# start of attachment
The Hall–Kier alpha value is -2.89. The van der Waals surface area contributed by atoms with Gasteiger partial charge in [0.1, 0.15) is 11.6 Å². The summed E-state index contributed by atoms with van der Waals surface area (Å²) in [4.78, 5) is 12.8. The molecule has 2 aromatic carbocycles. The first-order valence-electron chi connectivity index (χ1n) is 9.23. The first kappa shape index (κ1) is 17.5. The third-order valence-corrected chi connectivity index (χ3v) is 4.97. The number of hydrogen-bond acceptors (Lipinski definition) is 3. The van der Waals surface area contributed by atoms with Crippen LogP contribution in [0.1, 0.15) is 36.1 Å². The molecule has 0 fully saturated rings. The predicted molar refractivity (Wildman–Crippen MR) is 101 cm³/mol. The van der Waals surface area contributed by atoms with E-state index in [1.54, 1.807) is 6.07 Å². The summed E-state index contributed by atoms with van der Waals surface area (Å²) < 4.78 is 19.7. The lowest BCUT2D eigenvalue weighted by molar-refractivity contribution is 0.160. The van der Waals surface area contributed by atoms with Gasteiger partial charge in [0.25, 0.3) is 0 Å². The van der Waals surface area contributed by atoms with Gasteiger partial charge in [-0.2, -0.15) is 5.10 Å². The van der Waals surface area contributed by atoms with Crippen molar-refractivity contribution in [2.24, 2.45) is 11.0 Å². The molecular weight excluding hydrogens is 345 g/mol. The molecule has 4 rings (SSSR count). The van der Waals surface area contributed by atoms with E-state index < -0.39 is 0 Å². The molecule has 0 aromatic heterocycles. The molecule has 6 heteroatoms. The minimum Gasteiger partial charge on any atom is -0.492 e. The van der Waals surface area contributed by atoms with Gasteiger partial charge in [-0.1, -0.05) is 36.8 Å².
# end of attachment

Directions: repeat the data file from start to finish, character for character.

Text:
The Hall–Kier alpha value is -2.89. The van der Waals surface area contributed by atoms with Gasteiger partial charge in [0.1, 0.15) is 11.6 Å². The summed E-state index contributed by atoms with van der Waals surface area (Å²) in [4.78, 5) is 12.8. The molecule has 2 aromatic carbocycles. The first-order valence-electron chi connectivity index (χ1n) is 9.23. The first kappa shape index (κ1) is 17.5. The third-order valence-corrected chi connectivity index (χ3v) is 4.97. The number of hydrogen-bond acceptors (Lipinski definition) is 3. The van der Waals surface area contributed by atoms with Crippen LogP contribution in [0.1, 0.15) is 36.1 Å². The molecule has 0 fully saturated rings. The predicted molar refractivity (Wildman–Crippen MR) is 101 cm³/mol. The van der Waals surface area contributed by atoms with E-state index in [1.54, 1.807) is 6.07 Å². The summed E-state index contributed by atoms with van der Waals surface area (Å²) < 4.78 is 19.7. The lowest BCUT2D eigenvalue weighted by molar-refractivity contribution is 0.160. The van der Waals surface area contributed by atoms with Gasteiger partial charge in [0.25, 0.3) is 0 Å². The van der Waals surface area contributed by atoms with Gasteiger partial charge in [-0.2, -0.15) is 5.10 Å². The van der Waals surface area contributed by atoms with Crippen molar-refractivity contribution in [2.24, 2.45) is 11.0 Å². The molecular weight excluding hydrogens is 345 g/mol. The molecule has 4 rings (SSSR count). The van der Waals surface area contributed by atoms with E-state index < -0.39 is 0 Å². The molecule has 0 aromatic heterocycles. The molecule has 6 heteroatoms. The minimum Gasteiger partial charge on any atom is -0.492 e. The van der Waals surface area contributed by atoms with Gasteiger partial charge in [-0.1, -0.05) is 36.8 Å².